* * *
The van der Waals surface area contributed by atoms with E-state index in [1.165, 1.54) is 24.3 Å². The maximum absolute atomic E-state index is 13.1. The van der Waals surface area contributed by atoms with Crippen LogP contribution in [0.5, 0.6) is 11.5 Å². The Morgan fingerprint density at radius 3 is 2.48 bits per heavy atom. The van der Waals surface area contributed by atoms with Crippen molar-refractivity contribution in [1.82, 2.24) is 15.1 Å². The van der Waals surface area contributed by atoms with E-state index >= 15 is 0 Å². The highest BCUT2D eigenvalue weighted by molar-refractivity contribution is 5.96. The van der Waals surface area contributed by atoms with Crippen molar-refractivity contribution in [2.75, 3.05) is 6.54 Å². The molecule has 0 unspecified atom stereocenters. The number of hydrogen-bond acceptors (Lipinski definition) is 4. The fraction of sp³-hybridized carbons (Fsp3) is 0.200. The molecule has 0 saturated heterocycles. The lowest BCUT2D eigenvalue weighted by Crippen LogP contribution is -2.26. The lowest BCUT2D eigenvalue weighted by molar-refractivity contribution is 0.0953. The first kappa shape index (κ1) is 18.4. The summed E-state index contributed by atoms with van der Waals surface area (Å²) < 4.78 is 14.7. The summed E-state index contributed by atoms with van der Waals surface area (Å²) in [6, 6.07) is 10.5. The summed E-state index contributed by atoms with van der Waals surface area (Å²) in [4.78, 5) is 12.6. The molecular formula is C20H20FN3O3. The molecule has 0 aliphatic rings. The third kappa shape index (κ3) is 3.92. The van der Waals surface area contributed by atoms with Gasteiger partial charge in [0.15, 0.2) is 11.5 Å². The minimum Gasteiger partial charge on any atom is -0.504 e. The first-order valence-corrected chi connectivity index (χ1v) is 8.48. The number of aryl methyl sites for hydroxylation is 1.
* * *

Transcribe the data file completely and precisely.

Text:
The van der Waals surface area contributed by atoms with E-state index in [1.165, 1.54) is 24.3 Å². The maximum absolute atomic E-state index is 13.1. The van der Waals surface area contributed by atoms with Crippen LogP contribution in [0.5, 0.6) is 11.5 Å². The Morgan fingerprint density at radius 3 is 2.48 bits per heavy atom. The van der Waals surface area contributed by atoms with Crippen molar-refractivity contribution in [1.82, 2.24) is 15.1 Å². The van der Waals surface area contributed by atoms with E-state index >= 15 is 0 Å². The highest BCUT2D eigenvalue weighted by molar-refractivity contribution is 5.96. The van der Waals surface area contributed by atoms with Crippen molar-refractivity contribution in [2.75, 3.05) is 6.54 Å². The molecule has 0 unspecified atom stereocenters. The number of hydrogen-bond acceptors (Lipinski definition) is 4. The fraction of sp³-hybridized carbons (Fsp3) is 0.200. The molecule has 0 saturated heterocycles. The lowest BCUT2D eigenvalue weighted by Crippen LogP contribution is -2.26. The lowest BCUT2D eigenvalue weighted by molar-refractivity contribution is 0.0953. The first kappa shape index (κ1) is 18.4. The summed E-state index contributed by atoms with van der Waals surface area (Å²) < 4.78 is 14.7. The summed E-state index contributed by atoms with van der Waals surface area (Å²) in [6, 6.07) is 10.5. The summed E-state index contributed by atoms with van der Waals surface area (Å²) in [4.78, 5) is 12.6. The molecular formula is C20H20FN3O3. The molecule has 0 aliphatic rings. The third kappa shape index (κ3) is 3.92. The van der Waals surface area contributed by atoms with Gasteiger partial charge in [0.15, 0.2) is 11.5 Å². The minimum Gasteiger partial charge on any atom is -0.504 e. The first-order valence-corrected chi connectivity index (χ1v) is 8.48. The number of aryl methyl sites for hydroxylation is 1.